The practice of faith

It was supposed to be a small book, one that would likely travel little further than the circle of contributors that produced it. But as scholars and theologians from different backgrounds began writing “Practicing Our Faith,” something happened.

Instead of just describing Christian practices — hospitality, testimony, discernment, forgiveness and others — the 13 contributors decided to advocate them. So what had been intended as a scholarly examination of Christian practices became an instruction book and a passionate call for their inclusion in people’s daily lives.

“That was the switch,” said Dorothy Bass, director of Valparaiso University’s Project on Education and Formation of People in Faith, and editor of the book. “And once that happened …we were talking about the embodied substance of everyday life. Not interior things, but active, community things. And the book just took off.”

And it has traveled nonstop through church circles for the last 12 years, read and used by clergy, laypeople, denominational leaders, seminarians and others. Jossey-Bass, publisher of “Practicing Our Faith” and two spinoff books, has sold 100,000 copies, making it one of its most successful books. 

The book defines Christian practices as “things Christian people have done together over time to address fundamental human needs in the light of and in response to God’s grace in Jesus Christ.” Bass and her colleagues, who include Craig Dykstra of Lilly Endowment Inc. and L. Gregory Jones, dean of Duke Divinity School, believe Christian practices are done in community. This is true even when they are performed alone, as with prayer or devotion — because the performer of the practice is aware that others in their family of faith are performing them, too. They also take place over time, both with regularity from day to day and in history. In this way, the contemporary performer is linked to the ancient people of the Bible.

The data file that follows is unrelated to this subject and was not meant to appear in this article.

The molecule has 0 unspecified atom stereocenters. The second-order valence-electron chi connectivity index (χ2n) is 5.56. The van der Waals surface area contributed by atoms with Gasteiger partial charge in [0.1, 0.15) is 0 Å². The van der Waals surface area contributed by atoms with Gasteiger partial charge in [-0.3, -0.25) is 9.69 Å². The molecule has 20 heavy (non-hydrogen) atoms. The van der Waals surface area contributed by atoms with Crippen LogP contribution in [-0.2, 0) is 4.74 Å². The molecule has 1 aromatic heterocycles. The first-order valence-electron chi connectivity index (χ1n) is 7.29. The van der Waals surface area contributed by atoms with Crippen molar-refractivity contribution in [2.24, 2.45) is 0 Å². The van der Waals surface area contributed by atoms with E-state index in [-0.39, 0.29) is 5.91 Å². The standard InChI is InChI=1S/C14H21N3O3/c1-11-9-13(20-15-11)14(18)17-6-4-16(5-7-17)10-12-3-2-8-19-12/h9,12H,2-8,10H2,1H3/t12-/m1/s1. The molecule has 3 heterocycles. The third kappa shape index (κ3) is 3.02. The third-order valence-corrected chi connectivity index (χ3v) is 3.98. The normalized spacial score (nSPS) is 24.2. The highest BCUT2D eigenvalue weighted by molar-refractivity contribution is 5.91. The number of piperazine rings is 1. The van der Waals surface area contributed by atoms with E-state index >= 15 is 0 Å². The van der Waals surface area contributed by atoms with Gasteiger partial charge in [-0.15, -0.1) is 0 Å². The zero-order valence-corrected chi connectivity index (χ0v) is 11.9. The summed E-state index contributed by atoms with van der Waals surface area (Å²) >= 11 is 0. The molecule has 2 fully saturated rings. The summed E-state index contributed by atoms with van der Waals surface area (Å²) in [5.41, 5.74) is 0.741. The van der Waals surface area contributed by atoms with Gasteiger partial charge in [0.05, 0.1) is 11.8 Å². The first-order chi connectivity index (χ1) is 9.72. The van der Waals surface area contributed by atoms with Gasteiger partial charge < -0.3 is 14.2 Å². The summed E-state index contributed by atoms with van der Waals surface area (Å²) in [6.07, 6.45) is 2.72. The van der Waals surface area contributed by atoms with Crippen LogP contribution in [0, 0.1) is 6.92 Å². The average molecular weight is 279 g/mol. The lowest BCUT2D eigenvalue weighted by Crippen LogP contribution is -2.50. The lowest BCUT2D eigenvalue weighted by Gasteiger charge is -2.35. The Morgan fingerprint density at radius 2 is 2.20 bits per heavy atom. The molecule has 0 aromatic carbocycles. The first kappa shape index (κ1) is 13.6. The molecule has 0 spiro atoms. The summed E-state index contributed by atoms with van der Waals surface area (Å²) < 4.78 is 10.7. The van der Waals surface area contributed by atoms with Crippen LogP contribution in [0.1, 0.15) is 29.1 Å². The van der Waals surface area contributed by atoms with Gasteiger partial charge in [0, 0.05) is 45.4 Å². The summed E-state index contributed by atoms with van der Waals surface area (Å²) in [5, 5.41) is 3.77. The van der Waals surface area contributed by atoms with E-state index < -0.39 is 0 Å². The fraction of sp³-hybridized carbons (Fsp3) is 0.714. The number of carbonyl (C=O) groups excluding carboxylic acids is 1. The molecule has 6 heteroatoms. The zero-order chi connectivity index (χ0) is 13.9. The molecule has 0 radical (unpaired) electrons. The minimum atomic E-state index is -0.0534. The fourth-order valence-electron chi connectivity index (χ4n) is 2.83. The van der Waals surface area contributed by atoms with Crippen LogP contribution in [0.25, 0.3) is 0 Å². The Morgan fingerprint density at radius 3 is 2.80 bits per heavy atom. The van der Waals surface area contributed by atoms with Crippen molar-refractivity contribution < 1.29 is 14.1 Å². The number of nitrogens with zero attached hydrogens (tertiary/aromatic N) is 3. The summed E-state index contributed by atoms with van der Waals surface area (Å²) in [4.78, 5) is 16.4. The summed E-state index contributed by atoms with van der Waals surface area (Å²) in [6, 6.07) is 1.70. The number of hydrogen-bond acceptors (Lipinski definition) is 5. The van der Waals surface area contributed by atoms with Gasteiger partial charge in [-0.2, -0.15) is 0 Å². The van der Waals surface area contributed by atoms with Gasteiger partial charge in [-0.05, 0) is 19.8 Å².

“The idea that practices address fundamental human needs encourages practitioners to consider what such needs truly are, in distinction from the needs the culture encourages us to have,” Bass said. “This grounds us and our practices in a basic sense of true selfhood, which includes not just our spirit, but also our body and our relationships with others.”

John Witvliet, director of Calvin College’s Institute for Christian Worship, said the book found a receptive audience.

“It sparked a small movement, a whole way of thinking,” he said. “That book really crystallized the insight that the Christian faith is not just a set of cognitive beliefs, but a way of life. A way of life that is communal, not just individualistic; not just beliefs but also practices, actions, attitudes, dispositions. It has been a stimulus to a holistic, communal way of thinking.”

Bass said the book was a reclaiming of tradition. In each chapter, the authors looked to Scripture and to the ways in which our ancestors in faith lived out these practices.

She knew she and her colleagues had tapped into something when the book’s chapter on managing one’s time to observe the Sabbath was excerpted in both Christian Century and Christianity Today — in the same month.

“We realized that we are the ones who now bear the tradition into our own time and we need to draw on our deepest roots while also being alert to what is going on in our world so we can help the faith live today,” Bass said.